The state of the world post 9/11 was discussed by Hoover fellow Ken Jowitt in his speech "Democracy, Destabilization, Disintegration." "Perhaps an untidy world, largely unrelated though significant issues, dealt with largely though not exclusively in an ad hoc manner is preferable," said Jowitt "to a world of ideological clarity, military majesty, and a sense of national destiny." Jowitt, the Pres and Maurine Hotchkiss Senior Fellow at Hoover, questioned whether the attempts to create a world of ideological sameness is best. One issue he raised is the difficulty of establishing democracy in countries where the tradition has not existed before.

Andrew Rich, assistant professor of political science at City College of New York, in "Think Tanks, Public Policy, and the Politics of Expertise," examined how public policy centers, or "think tanks," have formed and how they have influenced society. "Conservatives," Rich said, "have defined the agenda."

Calling it a "cautionary tale," Hoover distinguished visiting fellow Diane Ravitch discussed how New York City's mayor Allen Bloomberg's education reforms are failing the city's schools in "Bloomberg's Education Reforms: How Smart Businessmen Can Go Wrong." Ravitch is also a senior fellow at the Brookings Institution and a research professor at New York University.

Hoover fellows Larry Diamond, Michael McFaul, and Abbas Milani spoke about the future of Iran and its potential to become a democracy. Their concerns include forging a coherent policy toward Iran to halt the development of an Iranian nuclear bomb, to end the regime's support of terrorist groups, and to help the democratic movement in Iran.

Hoover Library and Archives director Elena Danielson announced a new grant from the Earhart Foundation that will fund a preservation lab to support the role of the Hoover Archives in preserving history.

In "An Essential American Reading List (or Let's Make Our Immigrants Read Longfellow)" Wall Street Journal's editorial features editor Tunku Varadarajan offered 12 publications he believes captures the condition and voice of the United States: the Declaration of Independence, Alexis de Tocqueville's Democracy in America, Paul Johnson's History of American People, the Supreme Court decision Bush v. Gore, Milton Friedman's Capitalism and Freedom, Martin Luther King's "I Have a Dream" speech, Abraham Lincoln's Gettysburg Address, Mark Twain's Huckleberry Finn, F. Scott Fitzgerald's The Great Gatsby, Walt Whitman's Leaves of Grass, Herman Melville's Moby Dick, and Henry Wadsworth Longfellow's Song of Hiawatha.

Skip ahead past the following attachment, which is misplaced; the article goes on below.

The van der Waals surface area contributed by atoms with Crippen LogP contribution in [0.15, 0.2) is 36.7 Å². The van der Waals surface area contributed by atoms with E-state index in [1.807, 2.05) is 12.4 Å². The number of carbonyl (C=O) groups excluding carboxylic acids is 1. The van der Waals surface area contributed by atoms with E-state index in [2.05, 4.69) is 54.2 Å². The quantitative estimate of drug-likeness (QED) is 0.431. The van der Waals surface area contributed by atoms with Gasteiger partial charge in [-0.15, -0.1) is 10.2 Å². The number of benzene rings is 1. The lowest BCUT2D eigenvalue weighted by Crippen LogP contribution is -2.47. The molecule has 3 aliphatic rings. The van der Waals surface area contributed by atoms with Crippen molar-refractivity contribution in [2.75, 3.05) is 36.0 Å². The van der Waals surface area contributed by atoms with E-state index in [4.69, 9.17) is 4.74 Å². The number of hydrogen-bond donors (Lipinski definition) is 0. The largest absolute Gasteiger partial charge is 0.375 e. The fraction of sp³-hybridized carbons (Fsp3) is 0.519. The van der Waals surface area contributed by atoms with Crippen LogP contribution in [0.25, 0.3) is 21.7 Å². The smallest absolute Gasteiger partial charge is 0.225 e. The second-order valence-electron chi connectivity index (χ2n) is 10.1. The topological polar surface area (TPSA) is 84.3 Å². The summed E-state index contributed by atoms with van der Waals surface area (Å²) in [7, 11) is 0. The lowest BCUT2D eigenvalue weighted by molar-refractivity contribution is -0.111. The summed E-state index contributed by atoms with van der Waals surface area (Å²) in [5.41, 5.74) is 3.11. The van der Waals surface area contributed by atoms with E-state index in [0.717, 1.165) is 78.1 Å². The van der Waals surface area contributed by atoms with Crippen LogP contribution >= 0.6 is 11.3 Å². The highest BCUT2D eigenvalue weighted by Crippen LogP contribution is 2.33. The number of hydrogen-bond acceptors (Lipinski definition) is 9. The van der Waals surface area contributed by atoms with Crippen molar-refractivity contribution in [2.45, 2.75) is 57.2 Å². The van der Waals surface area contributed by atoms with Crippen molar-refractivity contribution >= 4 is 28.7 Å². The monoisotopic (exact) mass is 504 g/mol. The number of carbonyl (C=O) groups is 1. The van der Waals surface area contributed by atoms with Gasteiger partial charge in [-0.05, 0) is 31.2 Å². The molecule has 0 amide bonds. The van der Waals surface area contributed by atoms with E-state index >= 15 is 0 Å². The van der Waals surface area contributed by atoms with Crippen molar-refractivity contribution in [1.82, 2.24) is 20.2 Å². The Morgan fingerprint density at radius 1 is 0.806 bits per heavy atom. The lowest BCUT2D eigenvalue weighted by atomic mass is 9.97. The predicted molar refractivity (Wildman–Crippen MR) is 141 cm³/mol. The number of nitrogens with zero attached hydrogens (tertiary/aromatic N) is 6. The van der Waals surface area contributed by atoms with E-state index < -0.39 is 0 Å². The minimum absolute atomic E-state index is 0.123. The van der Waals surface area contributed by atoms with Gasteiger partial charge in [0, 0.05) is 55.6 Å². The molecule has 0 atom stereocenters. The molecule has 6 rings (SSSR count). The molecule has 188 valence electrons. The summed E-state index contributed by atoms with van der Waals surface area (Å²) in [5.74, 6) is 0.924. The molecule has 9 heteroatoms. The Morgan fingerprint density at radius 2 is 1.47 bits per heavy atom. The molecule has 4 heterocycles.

In addition to the plenary speakers, Hoover fellows and guest speakers presented conversations on a variety of topics. The first set of conversations included Michael Boskin, Hoover senior fellow, on "The State of the Domestic Economic Policy Agenda"; David Brady, Hoover senior fellow, on "President Bush's Legislative Agenda: Prospects in the 109th Congress"; Stephen Haber, Hoover senior fellow, on "Why Latin America Has Turned Left—and What It Means for the United States"; and Robert Zelnick, Hoover research fellow, on "Reporters to Jail: Protecting Sources and the First Amendment".

The next set of conversations included Mary Eberstadt, Hoover research fellow, on "Home-Alone America: The Hidden Toll of Day Care, Behavioral Drugs, and Other Parent Substitutes"; Alvin Rabushka, Hoover senior fellow, on "Tax Reform: Reality or Will-o'-the-Wisp"; Kiron Skinner, Hoover research fellow, on "Secretary Donald Rumsfeld's Big Achievement: Transforming the Military"; and Paul Sniderman, Stanford professor, on "Affirmative Action and the American People."

The final set of conversations included Peter Berkowitz, Hoover research fellow, on "The Constitution, the Courts, and the Culture of Freedom"; John Cogan, Hoover senior fellow, on "Social Security Reform: Where Do We Go from Here?"; George Shultz, Hoover distinguished fellow, in "A Conversation"; and Steven Weisman, New York Times reporter, on "U.S. Diplomacy in the Second George W. Bush Administration."